by Brandi Savitt – June 17, 2011
Down to Earth Investing
With all this talk on Fab & Fru this week about eating a healthier, more conscience diet, we thought we’d conclude by talking about the trend of Slow Money – a growing movement in the worlds of investing and philanthropy! The concept of Slow Money ties together our nation’s food system, our economy and local entrepreneurship. — It asks us to make a long term investment for ourselves as well as for the well being of future generations to come. Quite a mouthful, right? Ok, so, what exactly is “Slow Money”?
The Slow Money Movement
Inspired by the Slow Food movement – Woody Tasch, former chairman of the Investor’s Circle (a network of over 200 professional investors) - founded Slow Money in 2008 to encourage investors and donors to reevaluate investment practices in the 21st century by investing in social capital, small food enterprises, organic farms and local food systems.
According to Slow Money.org, while farmers markets, community supported agriculture and organic food are all becoming more popular among consumers, less than 3% of U.S. food sales and less than 1% of U.S. farmland is actually organic. Farmers see less than 9 cents of every food dollar spent. Pesticide and petrochemical use in agriculture are at an all time high and soil erosion is being called the ‘quiet crisis of the 21st century’ “.
Slow Money looks at philanthropy and investment dedicated to rebuilding local food systems. By “saving farmland, supporting a new generation of small and mid-size organic farmers, rebuilding local and regional food processing & distribution”, investors can both literally see the fruits of their investment and also greatly impact the health of our country.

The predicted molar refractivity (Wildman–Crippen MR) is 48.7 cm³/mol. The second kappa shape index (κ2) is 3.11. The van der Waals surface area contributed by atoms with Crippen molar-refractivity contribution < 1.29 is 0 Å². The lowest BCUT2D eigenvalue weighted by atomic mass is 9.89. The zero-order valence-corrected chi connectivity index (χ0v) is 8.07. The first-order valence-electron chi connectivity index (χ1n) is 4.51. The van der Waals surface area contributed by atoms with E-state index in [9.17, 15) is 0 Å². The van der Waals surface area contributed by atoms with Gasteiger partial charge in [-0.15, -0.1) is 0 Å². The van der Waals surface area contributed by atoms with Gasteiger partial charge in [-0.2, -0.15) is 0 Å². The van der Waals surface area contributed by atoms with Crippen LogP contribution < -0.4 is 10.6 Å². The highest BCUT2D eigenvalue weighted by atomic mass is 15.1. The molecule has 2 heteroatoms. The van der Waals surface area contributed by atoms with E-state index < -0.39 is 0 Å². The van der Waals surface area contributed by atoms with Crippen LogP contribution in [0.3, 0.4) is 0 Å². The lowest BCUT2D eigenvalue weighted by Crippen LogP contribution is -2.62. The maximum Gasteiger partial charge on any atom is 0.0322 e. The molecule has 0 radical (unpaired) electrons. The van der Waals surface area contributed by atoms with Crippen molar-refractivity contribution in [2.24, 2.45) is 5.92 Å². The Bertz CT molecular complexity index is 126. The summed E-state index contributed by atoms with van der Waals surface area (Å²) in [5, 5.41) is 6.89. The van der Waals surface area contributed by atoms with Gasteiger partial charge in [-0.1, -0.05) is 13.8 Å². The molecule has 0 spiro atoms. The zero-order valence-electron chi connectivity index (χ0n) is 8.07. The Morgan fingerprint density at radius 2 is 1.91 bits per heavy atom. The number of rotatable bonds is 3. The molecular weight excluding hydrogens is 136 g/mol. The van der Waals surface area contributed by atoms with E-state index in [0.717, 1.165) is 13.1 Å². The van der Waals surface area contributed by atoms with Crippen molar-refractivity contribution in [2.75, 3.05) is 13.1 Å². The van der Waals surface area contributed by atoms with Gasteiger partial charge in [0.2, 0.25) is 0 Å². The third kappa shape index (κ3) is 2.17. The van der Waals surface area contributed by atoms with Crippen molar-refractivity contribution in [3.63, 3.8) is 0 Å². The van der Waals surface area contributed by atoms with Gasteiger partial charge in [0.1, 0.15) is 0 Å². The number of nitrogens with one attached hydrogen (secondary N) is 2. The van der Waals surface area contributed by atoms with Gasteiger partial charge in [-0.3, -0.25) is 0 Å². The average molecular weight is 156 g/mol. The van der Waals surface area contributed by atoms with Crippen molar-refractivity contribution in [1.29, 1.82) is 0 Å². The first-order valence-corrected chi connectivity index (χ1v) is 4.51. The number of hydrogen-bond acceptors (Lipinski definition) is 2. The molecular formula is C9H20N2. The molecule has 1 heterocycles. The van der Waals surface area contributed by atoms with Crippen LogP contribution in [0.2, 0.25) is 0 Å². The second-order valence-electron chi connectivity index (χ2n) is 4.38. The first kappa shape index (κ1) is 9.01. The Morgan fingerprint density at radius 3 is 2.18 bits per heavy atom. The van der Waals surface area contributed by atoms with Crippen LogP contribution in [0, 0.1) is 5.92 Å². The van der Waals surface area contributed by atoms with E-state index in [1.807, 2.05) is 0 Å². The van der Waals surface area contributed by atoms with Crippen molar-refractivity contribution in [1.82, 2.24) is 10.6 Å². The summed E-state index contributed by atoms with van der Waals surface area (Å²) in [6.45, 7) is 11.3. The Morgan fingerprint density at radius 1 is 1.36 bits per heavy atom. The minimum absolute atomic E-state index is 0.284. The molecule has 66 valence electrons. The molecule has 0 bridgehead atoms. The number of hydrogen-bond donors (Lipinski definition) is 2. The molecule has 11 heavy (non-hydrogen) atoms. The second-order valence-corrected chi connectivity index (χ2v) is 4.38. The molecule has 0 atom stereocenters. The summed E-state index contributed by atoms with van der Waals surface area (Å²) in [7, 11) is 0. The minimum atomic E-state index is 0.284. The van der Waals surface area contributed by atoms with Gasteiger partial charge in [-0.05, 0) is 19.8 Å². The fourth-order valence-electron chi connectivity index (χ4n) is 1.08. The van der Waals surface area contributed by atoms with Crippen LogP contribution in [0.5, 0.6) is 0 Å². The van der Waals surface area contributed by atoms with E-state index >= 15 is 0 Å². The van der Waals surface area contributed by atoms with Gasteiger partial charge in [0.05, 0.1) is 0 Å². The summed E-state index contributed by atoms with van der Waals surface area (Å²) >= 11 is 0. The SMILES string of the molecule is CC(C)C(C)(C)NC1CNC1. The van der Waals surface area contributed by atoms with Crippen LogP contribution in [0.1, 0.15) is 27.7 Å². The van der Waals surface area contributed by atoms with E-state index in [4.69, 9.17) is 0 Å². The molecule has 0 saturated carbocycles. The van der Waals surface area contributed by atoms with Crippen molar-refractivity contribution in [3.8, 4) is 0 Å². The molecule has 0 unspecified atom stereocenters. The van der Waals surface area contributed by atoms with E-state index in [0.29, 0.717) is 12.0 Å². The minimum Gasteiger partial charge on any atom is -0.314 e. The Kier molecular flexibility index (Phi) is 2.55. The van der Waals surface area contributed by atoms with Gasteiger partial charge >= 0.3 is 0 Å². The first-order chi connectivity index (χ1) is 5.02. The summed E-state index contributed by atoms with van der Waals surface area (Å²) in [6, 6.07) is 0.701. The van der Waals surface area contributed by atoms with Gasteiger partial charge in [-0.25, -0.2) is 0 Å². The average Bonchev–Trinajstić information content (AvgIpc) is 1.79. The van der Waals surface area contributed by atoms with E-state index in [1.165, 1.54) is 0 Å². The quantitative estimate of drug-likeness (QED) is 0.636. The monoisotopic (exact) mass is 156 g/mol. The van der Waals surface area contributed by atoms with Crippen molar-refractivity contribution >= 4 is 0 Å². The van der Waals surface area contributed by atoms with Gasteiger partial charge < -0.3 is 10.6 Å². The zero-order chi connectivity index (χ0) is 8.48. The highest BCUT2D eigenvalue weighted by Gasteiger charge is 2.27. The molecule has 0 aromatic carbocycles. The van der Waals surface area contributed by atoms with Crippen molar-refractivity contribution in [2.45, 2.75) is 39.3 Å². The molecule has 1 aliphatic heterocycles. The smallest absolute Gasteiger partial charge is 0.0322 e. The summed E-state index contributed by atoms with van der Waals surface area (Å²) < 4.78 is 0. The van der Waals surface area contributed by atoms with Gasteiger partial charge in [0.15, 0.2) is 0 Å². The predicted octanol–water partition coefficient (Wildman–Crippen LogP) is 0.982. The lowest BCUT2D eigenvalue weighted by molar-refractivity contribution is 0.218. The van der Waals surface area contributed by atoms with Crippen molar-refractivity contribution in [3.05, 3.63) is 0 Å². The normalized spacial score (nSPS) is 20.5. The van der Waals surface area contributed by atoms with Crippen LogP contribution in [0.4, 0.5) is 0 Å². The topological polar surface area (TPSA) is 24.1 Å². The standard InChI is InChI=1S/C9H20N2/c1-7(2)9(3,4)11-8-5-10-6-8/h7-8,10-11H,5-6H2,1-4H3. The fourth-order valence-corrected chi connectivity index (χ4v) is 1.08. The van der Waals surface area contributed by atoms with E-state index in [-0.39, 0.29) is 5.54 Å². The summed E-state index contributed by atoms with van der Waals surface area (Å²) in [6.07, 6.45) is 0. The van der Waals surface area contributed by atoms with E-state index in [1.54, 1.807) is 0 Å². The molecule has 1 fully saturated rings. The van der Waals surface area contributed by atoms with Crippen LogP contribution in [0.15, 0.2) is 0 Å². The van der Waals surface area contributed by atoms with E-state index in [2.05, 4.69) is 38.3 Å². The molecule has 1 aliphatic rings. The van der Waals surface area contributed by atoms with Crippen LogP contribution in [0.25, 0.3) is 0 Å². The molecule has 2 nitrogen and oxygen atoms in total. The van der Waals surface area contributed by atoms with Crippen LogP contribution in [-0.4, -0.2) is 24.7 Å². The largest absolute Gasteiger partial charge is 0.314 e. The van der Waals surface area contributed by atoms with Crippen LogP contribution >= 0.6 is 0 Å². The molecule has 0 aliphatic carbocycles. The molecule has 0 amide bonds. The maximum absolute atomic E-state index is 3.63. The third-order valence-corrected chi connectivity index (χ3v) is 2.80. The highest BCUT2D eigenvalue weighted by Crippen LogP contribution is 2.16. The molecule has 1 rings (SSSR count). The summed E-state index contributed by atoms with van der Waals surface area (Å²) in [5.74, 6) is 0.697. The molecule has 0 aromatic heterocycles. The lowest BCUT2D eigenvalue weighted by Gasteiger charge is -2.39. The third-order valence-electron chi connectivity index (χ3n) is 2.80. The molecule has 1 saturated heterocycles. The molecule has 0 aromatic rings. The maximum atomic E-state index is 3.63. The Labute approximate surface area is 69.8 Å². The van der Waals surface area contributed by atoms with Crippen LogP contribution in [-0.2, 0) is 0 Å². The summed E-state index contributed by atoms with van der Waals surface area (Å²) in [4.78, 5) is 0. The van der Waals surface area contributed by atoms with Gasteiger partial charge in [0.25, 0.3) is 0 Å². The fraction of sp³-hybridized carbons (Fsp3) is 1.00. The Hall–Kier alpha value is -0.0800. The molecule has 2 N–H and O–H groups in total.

Slowing Down the Speed of Capitalism
The Slow Money philosophy is not just about supporting new food systems, but rather looking at the instability of the economy as a whole, and why we need to reevaluate how we invest. Woody Tasch explains in his video that in 1960, there were about 3 million shares a day traded on the New York Stock Exchange. However, today… there are about 5 billion! His point is “with money speeding around so fast, how can we possibly know where it’s going?” This is one reason we are seeing such a crisis in the world’s economy. Tasch also suggests as a culture, we need to pay more attention to where our dollars are going and have more realistic return expectations on our money and how the result of our investments will impact future generations.
Slow Money Success Stories
There are more and more Slow Money success stories popping up around the country, but to get a taste of a couple, check out these two stories:
- See how two value based food entrepreneurs untied 65 local investors to help them create the popular Farm to Table restaurant Gather in Berkley, California.
- Check out this NPR story of how an organic dairy farmer turned to his customers to help him finance a bottling plant at his barn!
Impact Your Community – Change the World
If are interested in learning more and even looking for your own Slow Money investment, go to the Slow Money site and find your local group. If your passionate about the concept, but there is not a local chapter near you… talk to the alliance about helping you start your own!| Print